Why Does a Diesel Engine Get Better Fuel Economy than a Gas Engine?

Just why does a Diesel engine get better fuel economy than a gas engine? Well, they work differently and burn different fuel, for starters. A gasoline engine uses a spark ignition system and a Diesel engine uses the heat created by a very high compression ratio to ignite the fuel. There is actually work underway, by Mercedes Benz and others, to operate a gas engine using diesel-like compression ignition, for at least a portion of the time.

There are a few reasons for the increased of most diesel engines when compared to gas engines. One reason for the lower fuel consumption is that diesel fuel has a higher energy density than does gasoline. For example, standard diesel fuel has an energy density of approximately 139K BTU per gallon. On the other hand, gasoline has fractionally less energy, about 125,000 BTU per gallon. As a way of comparison, much touted ethanol is far below either of these two, at about 85K BTU / gallon. That means that a gallon of diesel there has a greater ability to provide propulsive energy, if the efficiency of combustion is equal.

There is another primary reason that diesel engines tend to get better fuel economy than a gasoline power plant. This reason is due to the fuel delivery system of diesel engines; direct injection. Direct injection is more conducive to ensuring all the fuel atomized and is burned. Obviously more complete combustion leads to greater efficiency and lower fuel consumption. The same reasons have led to direct fuel injection systems being adopted for gasoline engines from various auto makers, including Cadillac, Saturn, Audi, and Pontiac. Expect to see wider adoption of this technology on gasoline engines in the near future as a way to decrease emissions and save fuel.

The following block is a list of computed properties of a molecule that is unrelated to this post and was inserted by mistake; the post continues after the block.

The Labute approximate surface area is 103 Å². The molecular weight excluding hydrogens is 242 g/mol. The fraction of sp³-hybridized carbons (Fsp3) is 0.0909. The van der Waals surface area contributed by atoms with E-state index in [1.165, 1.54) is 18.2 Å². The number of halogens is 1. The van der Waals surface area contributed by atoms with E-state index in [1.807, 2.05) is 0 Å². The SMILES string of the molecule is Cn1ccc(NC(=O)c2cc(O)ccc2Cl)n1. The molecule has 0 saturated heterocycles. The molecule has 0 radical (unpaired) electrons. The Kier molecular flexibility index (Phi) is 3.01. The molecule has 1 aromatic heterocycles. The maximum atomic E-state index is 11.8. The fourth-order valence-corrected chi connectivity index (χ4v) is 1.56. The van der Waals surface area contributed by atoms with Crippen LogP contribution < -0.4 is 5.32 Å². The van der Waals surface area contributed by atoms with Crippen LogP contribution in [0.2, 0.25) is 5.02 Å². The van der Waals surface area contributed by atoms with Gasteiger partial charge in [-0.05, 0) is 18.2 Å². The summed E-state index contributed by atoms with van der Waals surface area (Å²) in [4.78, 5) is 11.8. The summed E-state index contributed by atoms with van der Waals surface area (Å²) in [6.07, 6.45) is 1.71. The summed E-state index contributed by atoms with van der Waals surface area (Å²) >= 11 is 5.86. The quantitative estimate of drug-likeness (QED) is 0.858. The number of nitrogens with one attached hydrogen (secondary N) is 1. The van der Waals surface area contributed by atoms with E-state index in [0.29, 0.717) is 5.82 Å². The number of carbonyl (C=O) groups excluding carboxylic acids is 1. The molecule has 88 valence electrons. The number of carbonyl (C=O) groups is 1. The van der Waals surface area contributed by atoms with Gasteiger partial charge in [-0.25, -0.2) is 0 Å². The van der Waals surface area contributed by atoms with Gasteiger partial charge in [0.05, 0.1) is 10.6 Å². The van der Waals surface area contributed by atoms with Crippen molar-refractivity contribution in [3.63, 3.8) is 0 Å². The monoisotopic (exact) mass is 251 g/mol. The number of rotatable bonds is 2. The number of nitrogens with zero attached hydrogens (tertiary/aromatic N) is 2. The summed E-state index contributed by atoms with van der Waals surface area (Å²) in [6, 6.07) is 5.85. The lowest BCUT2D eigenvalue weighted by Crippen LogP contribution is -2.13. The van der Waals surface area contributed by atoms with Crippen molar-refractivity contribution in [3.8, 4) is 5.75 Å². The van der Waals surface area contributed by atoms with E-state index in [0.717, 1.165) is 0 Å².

Differences in Power Delivery Between Gasoline and Diesel Engines

A diesel engine tends to develop power lower in the RPM range than an a comparable gas engine. In addition, the diesel will usually develop more maximum torque but less horsepower than a gasoline engine. This means that depending upon the use, the actual fuel economy figures from both gas and diesel engines can be very different indeed. Diesels are typically excel at lower, more constant speed operation while pulling heaver vehicles, while gasoline engines are better suited to lighter vehicles, variable speeds and rapid acceleration.

That partially explains the widespread use of diesel power plants in trucks. They will deliver much higher fuel economy than a comparable gasoline engine when towing heavy loads, and more easily climb steep hills when doing so. There are also durability advantages to diesel engines, especially in heavy duty applications. The operational differences between diesel and gas engines also helps explain the really high highway fuel economy figures returned by passenger cars with small, turbo diesel engines, such as the TDI powered VW Jetta (41 EPA Hwy MPG).

That’s why a diesel engine get better fuel economy than a gas engine.

Until next time………

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